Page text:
"Organised crime is a multi–billion euro business in Europe and it is growing in scale. The further expansion of Internet and mobile technologies, the proliferation of illicit trafficking routes and methods as well as opportunities offered by the global economic crisis, have all contributed to the development of a more potent threat from organised crime," says Rob Wainwright, Director of Europol.

The report highlights the fact that criminal groups are increasingly multi–commodity and poly–criminal in their activities, gathering diverse portfolios of criminal business interests, improving their resilience at a time of economic austerity and strengthening their capability to identify and exploit new illicit markets. Activities such as carbon credit fraud, payment card fraud and commodity counterfeiting attract increasing interest due to a lower level of perceived risk.

The OCTA estimates for the first time that organised crime groups derived more than 1.5 billion euro from payment card fraud in the EU. While the introduction of the EMV chip standard provides a very high level of protection for payment card transactions within the EU, lack of wholesale implementation in other regions has compelled EU card issuers to retain magnetic strips. As a result, half the fraudulent withdrawals made with cloned EU payment cards are currently made outside the EU.

Strong levels of cooperation exist between different organised crime groups, more than ever before, transcending national, ethnic, and business differences. An increasingly collaborative atmosphere has also intensified the practice of barter, in which illicit commodities are exchanged rather than purchased with cash. This has made organised crime activities less visible to authorities targeting criminal assets.

Internet technology has now emerged as a key facilitator for the vast majority of offline organised crime activity. In addition to the high–tech crimes of cybercrime, payment card fraud, the distribution of child abuse material, and audio visual piracy, extensive use of the internet now underpins illicit drug synthesis, extraction and distribution, the recruitment and marketing of victims of trafficking in human beings, the facilitation of illegal immigration, the supply of counterfeit commodities, trafficking in endangered species, and many other criminal activities. It is also widely used as a secure communication and money laundering tool by criminal groups.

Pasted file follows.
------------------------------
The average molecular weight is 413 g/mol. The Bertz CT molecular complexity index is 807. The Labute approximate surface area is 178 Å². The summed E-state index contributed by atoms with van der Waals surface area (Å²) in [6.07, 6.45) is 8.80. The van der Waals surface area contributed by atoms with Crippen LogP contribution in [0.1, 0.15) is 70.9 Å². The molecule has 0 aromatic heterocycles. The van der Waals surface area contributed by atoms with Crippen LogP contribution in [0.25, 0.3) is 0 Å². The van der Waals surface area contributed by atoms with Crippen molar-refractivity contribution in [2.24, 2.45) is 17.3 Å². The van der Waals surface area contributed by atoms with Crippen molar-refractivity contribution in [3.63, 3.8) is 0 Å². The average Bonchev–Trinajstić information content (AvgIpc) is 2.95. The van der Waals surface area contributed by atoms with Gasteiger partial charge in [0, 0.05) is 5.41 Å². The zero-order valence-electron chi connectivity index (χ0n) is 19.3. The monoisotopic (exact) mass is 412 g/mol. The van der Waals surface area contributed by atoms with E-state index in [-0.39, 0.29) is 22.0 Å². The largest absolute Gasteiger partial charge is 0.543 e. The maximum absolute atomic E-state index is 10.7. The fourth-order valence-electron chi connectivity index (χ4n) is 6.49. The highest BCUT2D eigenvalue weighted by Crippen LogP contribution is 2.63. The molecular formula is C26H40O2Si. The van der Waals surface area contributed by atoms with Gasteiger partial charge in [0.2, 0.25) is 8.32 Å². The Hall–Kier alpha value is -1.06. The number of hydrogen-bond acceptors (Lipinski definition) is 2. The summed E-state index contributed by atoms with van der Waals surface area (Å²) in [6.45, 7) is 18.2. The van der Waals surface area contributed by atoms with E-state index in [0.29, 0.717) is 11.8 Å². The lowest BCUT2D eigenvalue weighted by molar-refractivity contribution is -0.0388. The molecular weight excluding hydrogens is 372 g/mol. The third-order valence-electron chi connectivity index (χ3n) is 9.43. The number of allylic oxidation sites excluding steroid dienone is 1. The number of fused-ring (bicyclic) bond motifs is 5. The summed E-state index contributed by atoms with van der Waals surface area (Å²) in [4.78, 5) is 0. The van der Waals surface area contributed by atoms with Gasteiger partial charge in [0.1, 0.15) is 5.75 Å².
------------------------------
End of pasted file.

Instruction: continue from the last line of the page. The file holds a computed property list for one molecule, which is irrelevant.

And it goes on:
In geographical terms the most prominent organised crime activities in the EU are underpinned by a logistical architecture located around five key hubs.

The North West hub retains its role as the principal coordination centre for drug distribution, due to its proximity to highly profitable destination markets, its well developed commercial and transport infrastructure, and its production capacity. The North East hub remains a focus for transit of illicit commodities to and from the Former Soviet Union and a base for violent poly–criminal groups with international reach. The rapid expansion in Europe, in the last two years, of the activities of Lithuanian organised crime groups is a notable feature. The leading role of the South West hub in cocaine and cannabis resin transit and distribution persists despite eastward shifts in some trafficking routes, and it currently serves also as a transit zone for victims of THB for sexual exploitation. The Southern hub continues to be prominent in criminal entrepreneurship, as a centre for counterfeit currency and commodities, a transit zone for victims of THB and illegal immigrants, and a base for some of the best resourced criminal groups in Europe.

Of all the hubs the South East has seen the greatest expansion in recent years, as a result of increased trafficking via the Black Sea, proliferation of numerous Balkan routes for illicit commodities to and from the EU, and a significant increase in illegal immigration via Greece. These developments in the region have contributed to the formation of a Balkan axis for trafficking to the EU, consisting of the Western Balkans and South East Europe. New transit hubs are in the process of being formed in countries such as Hungary, where several Balkan and Black Sea routes converge. Albanian speaking, Turkish and Former Soviet Union criminal groups are seeking to expand their interests in the EU, and may exploit opportunities in the possible accession of Bulgaria and Romania to the Schengen Zone, and recent and prospective EU visa exemptions for Western Balkan states, the Ukraine and Moldova.

"Europol’s OCTA is the definitive EU assessment of organised crime activity. Ministers, police chiefs, and policy makers will use it to set priorities and establish effective response measures. Europol looks forward to continuing to play a significant role in the fight against organised crime," says the Europol Director, Rob Wainwright.